I’d like to tell you that I charged through the workout plan in 9 weeks.  But I didn’t.

I’d like to tell you that I ran faithfully during the cold winter months. But I didn’t.

I’d like to tell you that I figured out how to work a long day at the office then bee-line to the hotel treadmill.  But I didn’t.

I’d like to tell you that I ran a flawless 5k with my daughter. But I didn’t.

But here is what I can tell you.

I no longer stop at the stop sign.  I keep running. Much farther and faster than I could last September. And even though my first 5k race is now a memory, I am still running. I’ve put away the Couch to 5k app and started using RunKeeper. I bought a FitBit, just like Greg Myers. And some bright red Nike running shoes. I’m determined to enter another 5k this summer.

What does this story have to do with business intelligence? Everything.

Real life is messy. Maybe you meant to retire your Desktop Intelligence reports months ago, but they’re still lurking around. Maybe your dreams of creating a Business Intelligence Competency Center were shattered by management. Maybe that big career move… wasn’t that big after all.

You ran out of breath at the first stop sign.

We can’t obtain perfection. We can only strive towards it.

Keep running.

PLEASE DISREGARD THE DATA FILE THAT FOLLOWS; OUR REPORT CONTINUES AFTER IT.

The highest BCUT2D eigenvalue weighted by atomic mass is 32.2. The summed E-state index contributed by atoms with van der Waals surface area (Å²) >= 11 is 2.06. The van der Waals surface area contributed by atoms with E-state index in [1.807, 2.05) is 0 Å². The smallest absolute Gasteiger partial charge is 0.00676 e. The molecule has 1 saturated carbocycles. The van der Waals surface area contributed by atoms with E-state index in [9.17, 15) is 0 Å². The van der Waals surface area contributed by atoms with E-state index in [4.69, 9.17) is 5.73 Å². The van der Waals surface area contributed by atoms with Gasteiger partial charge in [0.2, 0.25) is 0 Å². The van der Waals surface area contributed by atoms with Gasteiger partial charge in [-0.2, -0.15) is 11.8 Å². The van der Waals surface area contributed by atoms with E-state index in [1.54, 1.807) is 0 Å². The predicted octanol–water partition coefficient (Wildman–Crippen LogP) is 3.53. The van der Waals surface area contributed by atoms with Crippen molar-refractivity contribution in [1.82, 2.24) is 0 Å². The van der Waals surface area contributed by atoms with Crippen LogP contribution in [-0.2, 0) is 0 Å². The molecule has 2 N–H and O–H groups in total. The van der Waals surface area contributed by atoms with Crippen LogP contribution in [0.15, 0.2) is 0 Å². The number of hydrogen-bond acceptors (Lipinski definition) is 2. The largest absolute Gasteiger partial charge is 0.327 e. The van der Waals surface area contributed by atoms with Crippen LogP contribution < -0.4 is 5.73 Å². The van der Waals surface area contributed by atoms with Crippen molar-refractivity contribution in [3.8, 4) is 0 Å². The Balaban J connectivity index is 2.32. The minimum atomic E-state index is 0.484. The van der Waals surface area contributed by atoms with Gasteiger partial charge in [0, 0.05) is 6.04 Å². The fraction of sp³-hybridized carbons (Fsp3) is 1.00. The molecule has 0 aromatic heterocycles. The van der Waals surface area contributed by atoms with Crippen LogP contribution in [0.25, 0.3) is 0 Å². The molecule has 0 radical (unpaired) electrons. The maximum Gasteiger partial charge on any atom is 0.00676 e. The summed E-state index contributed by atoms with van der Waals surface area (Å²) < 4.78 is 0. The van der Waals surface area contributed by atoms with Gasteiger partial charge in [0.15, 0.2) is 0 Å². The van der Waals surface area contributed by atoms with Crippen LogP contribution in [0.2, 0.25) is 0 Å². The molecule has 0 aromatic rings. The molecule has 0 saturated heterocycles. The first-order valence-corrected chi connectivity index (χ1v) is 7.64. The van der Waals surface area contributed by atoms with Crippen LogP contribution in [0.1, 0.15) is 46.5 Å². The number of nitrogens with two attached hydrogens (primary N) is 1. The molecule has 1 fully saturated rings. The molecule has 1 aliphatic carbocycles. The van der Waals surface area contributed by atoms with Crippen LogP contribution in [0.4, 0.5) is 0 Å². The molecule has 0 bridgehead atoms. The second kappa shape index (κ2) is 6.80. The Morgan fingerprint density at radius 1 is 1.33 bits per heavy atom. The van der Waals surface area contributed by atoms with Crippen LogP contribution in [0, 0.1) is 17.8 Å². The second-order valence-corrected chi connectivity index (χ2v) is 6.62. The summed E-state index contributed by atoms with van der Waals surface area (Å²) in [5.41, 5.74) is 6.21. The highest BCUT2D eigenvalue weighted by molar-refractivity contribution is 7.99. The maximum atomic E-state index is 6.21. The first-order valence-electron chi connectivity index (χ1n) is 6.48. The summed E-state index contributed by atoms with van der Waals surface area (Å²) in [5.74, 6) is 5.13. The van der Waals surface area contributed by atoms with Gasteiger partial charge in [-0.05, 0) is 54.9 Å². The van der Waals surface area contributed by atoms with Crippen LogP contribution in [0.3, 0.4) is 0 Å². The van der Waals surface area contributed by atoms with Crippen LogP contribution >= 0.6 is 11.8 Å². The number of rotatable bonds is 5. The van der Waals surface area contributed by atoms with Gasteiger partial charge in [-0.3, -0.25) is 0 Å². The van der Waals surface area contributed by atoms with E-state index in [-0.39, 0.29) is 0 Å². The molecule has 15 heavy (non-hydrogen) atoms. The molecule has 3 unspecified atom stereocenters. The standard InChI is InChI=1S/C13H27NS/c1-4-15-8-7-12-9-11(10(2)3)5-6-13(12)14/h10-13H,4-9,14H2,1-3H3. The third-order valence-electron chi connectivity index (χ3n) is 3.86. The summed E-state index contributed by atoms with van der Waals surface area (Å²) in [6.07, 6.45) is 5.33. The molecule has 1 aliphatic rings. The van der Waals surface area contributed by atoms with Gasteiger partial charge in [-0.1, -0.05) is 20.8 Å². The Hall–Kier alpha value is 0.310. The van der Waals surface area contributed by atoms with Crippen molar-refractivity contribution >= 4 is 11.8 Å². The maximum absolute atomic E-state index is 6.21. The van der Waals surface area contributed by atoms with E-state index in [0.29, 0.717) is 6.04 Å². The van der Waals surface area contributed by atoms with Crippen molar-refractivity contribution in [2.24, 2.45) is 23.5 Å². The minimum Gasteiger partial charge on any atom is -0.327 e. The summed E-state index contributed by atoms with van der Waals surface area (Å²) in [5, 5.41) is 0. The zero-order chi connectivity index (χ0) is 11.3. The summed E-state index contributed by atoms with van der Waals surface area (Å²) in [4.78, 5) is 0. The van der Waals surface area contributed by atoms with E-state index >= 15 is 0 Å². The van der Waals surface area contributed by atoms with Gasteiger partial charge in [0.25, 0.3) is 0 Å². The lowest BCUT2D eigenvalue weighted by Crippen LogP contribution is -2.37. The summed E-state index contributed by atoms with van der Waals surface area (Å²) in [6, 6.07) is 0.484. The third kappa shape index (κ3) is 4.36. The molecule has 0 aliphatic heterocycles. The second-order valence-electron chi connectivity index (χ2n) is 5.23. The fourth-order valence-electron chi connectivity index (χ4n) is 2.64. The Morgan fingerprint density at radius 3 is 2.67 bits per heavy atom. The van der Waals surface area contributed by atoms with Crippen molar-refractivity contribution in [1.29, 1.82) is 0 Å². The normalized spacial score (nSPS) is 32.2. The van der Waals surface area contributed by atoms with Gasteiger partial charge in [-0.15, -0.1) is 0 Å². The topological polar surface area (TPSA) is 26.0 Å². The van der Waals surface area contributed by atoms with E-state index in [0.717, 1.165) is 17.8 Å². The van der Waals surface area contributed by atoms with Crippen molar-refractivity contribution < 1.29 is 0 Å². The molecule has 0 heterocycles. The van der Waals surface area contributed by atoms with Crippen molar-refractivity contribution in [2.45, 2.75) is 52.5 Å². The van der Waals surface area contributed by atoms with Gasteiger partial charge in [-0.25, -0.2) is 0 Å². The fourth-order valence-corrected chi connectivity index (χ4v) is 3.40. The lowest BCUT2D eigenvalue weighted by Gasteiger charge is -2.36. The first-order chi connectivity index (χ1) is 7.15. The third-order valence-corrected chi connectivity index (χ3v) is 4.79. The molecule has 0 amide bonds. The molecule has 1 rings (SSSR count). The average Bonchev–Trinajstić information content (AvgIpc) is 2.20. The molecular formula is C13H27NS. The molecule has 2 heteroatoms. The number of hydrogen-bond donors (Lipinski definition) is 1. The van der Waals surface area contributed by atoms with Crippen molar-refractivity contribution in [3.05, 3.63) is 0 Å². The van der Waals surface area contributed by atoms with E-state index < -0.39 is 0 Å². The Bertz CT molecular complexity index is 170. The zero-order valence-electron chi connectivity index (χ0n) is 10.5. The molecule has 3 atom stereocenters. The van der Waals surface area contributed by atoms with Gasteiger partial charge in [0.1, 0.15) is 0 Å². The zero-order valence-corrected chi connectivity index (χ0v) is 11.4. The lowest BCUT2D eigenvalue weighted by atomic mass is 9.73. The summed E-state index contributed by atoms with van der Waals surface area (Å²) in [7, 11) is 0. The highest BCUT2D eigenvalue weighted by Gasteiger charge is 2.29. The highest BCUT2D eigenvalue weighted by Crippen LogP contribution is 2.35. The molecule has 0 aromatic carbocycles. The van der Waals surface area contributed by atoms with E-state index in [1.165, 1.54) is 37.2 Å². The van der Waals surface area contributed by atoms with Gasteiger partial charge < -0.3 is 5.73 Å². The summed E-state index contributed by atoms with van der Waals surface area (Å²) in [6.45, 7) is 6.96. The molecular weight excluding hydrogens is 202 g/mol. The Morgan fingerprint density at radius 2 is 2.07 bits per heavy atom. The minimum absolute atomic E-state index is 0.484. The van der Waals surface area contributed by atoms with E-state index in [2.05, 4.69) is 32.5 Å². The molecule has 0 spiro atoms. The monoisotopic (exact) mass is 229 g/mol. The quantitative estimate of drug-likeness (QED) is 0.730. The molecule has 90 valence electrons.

Don’t give up.

Learn More

What I learned about being an SAP rock star from Van Halen

What I learned from David Lee Roth and Eddie Van Halen at ASUG/SAP SAPPHIRE 2012.

Last week, I was one of the 16,000 attendees dancing the night away at the Van Halen concert that concluded the combined ASUG  and SAP SAPPHIRE 2012 events in Orlando, Florida. While the lifestyle of an SAP professional is quite different than that of a rock star, there are five things that aspiring SAP rock stars can learn from real ones like Eddie Van Halen, Alex Van Halen, and David Lee Roth. Here’s my thoughts, which I also shared on the SAP Community blog.

Van Halen performs at SAP SAPPHIRE 2012

1. Deliver Your Best Performance With a Smile

The first thing we can learn from a real rock star like Eddie Van Halen is to always deliver your best performance with a smile. Prior to the concert, I was highly skeptical that a fifty seven year old artist could perform with the same virtuosity he had shown 30 years earlier. But not only did Eddie create a fantastic guitar performance, he did it with a smile.  He seemed to be fully engaged, catching the magic moment.  An SAP rock star should always maintain a positive and even temperament, even when dealing with loud-mouthed annoying co-workers like David Lee Roth.